Location: Ride Start: Oak Cliff’s Oddfellow’s; Arrive: Nasher Sculpture Center, 2001 Flora Street, Dallas, Texas 75201
Details: A few folks will be gathering at Oak Cliff’s Oddfellow’s at 1:45pm, to depart shortly thereafter.
More Info: On Facebook and on the Biking In Dallas website.
ALSO: Don’t forget that the Bike Friendly Richardson Bike and Seek, Photo Scavenger Hunt is still going on.
When: October 2013 (all month long)
Location: Various Richardson Locations
Details: You are invited to participate in Richardson’s first Ride And Seek, Photo Scavenger Hunt. Throughout the month of October, we are inviting and motivating folks to get out and ride their bikes, explore their neighborhoods and win prizes! This year’s theme will be “The Sculptures of Richardson”.
More Info: On Facebook and the BFR Website
Bike Friendly Richardson, is hosting Richardson’s first Ride And Seek, Photo Scavenger Hunt. Throughout the month of October, they are inviting and motivating folks to get out and ride their bikes, explore their neighborhoods and win prizes! This year’s theme will be “The Sculptures of Richardson”.
Date: October 1- 31 (all month long)
Place: Various Richardson, Texas Locations
Prizes: A few partners have donated prizes that we will give away to participants via raffle
Sponsors: Richardson Bike Mart, Alamo Drafthouse, DART
HOW TO PLAY:
- Self-paced ride and hunt around Richardson, Texas
- You must capture images of your bike next to (up to) 14 specific sculptures (or fountains) around town (listed here)
- All images must be taken between October 1-31, 2013
- Each image submitted will equal 1 raffle ticket for prizes; Complete Set (all 14 images) = double bonus tickets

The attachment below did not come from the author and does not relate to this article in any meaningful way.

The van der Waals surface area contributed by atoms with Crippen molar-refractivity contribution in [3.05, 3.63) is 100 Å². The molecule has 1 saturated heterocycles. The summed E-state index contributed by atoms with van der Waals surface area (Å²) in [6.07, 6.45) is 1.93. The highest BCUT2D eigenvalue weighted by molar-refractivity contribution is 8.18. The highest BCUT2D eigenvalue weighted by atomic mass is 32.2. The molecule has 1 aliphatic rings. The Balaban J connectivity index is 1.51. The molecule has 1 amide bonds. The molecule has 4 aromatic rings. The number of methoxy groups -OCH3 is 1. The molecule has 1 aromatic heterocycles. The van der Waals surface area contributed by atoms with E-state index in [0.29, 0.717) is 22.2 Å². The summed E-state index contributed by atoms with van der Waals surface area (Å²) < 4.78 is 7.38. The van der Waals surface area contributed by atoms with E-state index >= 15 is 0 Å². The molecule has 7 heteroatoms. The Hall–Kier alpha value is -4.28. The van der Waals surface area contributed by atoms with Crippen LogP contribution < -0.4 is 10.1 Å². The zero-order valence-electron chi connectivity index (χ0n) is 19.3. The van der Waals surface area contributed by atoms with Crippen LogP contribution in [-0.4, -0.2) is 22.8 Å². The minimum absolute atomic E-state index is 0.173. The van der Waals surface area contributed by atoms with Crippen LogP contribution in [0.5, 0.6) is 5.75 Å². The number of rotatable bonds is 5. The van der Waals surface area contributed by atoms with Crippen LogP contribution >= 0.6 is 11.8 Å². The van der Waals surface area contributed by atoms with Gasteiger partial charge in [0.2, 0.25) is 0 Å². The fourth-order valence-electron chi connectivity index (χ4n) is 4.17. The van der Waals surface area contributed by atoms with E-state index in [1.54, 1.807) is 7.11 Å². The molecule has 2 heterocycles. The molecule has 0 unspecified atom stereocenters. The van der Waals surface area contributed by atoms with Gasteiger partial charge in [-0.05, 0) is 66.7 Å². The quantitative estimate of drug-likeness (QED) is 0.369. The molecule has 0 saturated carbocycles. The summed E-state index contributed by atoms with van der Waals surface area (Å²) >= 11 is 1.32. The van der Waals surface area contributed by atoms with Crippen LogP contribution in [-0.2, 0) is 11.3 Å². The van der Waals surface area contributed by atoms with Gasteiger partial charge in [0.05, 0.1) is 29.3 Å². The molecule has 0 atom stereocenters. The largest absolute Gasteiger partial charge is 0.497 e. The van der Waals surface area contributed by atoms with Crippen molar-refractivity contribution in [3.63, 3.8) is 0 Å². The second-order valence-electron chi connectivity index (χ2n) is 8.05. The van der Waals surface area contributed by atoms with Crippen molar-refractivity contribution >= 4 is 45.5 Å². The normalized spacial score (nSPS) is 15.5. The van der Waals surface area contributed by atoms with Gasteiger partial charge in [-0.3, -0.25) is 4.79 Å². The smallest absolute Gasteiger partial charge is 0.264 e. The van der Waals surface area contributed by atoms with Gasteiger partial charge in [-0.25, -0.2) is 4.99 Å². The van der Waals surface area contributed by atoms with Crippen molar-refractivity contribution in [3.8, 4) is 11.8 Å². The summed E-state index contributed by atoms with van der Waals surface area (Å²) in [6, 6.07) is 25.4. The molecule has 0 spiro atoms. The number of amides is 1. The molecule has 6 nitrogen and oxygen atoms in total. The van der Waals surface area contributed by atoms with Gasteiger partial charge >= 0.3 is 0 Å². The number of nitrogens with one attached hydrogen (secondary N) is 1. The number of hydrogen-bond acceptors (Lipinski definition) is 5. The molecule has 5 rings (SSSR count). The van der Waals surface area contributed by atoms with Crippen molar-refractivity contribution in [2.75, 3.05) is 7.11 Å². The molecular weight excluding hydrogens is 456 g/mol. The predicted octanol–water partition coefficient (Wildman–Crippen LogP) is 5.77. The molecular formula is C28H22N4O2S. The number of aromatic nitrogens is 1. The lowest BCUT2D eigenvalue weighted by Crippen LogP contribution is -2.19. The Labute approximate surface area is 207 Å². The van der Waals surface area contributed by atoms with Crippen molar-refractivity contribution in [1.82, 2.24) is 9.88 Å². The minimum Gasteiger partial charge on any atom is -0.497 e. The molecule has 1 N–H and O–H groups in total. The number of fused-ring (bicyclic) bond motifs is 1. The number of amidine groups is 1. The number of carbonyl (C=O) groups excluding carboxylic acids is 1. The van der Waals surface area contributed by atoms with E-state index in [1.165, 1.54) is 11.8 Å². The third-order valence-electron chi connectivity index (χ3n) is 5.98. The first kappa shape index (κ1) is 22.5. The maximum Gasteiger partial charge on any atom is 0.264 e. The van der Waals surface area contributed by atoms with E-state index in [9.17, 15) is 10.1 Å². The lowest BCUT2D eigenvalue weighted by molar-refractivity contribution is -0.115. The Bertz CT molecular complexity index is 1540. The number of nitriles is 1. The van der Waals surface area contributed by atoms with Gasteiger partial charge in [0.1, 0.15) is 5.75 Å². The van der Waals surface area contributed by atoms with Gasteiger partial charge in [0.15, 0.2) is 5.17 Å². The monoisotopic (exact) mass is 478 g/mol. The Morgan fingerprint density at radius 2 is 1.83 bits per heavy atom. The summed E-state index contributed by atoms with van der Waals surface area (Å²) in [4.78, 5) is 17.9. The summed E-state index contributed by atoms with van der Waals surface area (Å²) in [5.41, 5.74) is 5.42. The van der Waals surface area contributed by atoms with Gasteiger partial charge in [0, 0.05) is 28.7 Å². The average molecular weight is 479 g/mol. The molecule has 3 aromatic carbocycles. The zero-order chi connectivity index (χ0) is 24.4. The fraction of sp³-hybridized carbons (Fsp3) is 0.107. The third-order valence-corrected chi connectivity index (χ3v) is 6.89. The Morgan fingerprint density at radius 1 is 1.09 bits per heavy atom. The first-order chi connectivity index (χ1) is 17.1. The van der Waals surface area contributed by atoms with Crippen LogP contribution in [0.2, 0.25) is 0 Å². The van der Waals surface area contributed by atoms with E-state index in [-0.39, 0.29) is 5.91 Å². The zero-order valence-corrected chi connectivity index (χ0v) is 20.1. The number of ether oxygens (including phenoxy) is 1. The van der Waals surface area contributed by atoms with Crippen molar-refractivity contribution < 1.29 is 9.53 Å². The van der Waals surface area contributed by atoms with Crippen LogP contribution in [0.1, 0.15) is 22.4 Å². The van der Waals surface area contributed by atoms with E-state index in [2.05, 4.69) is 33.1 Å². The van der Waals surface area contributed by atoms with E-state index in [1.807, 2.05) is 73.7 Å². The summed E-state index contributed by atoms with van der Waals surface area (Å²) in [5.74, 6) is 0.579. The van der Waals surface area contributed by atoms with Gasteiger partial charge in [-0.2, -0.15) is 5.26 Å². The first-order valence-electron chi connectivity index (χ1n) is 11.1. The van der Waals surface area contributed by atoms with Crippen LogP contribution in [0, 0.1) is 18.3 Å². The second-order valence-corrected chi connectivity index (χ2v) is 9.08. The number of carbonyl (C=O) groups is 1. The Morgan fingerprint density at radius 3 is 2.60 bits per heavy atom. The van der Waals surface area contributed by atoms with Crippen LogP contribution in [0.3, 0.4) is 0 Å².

- All images must be submitted (see below) by Thursday, October 31, 2013
- Bonus tickets will be given to any shots of your bike with any OTHER sculptures (than listed here) around town
- Must be taken in October 2013
- Does not count as part of the “Complete Set” for bonus tickets
IMAGE SUBMISSIONS (choose one of the following):
- email (images or links) email@example.com
- BFR Facebook timeline: https://www.facebook.com/groups/BikeFriendlyRichardson/
- Instagram #bfrhunt2013
- Twitter #bfrhunt2013
- Flickr - http://www.flickr.com/groups/2296216@N24/ (you must join this group to submit)
EACH IMAGE SUBMISSION MUST INCLUDE:
- Your full name
- Your email address
- Your phone# (optional)
(flickr, twitter and instagram users can email BFR this info to match up with your alias)
For more details, lists, images and maps, please visit the Ride And Seek, Photo Scavenger Hunt page.
Last Saturday, August 24, a group of BikeDFW board members and volunteers helped out the City of Allen with the Back to School Bash, at First United Methodist Church. The event offered lower income families in Allen a chance to get physicals, schools supplies, haircuts, participate in a Bike Rodeo and more, all at no cost.
With some help from the Allen Turning Boys 2 Men Leadership Group, we set up a Bicycling Skills 123 Youth, Bike Rodeo in the parking lot to teach some basic handling and safety skills. Many of the kids weren’t able to show up on their bicycles, so we ended up having many of them run or walk the course. They were still able to learn the fundamentals of bike safety and practice their hand signals.
Also, McKinney Velo Club partnered with Texas Medical Association and purchased bicycle helmets for us to give away to any kids that needed them. I’m happy to say that we gave away over 120 helmets. Overall, it was a good day for bicycle safety in Allen, Texas. We hope to bring more of these event throughout the Dallas/Fort Worth area.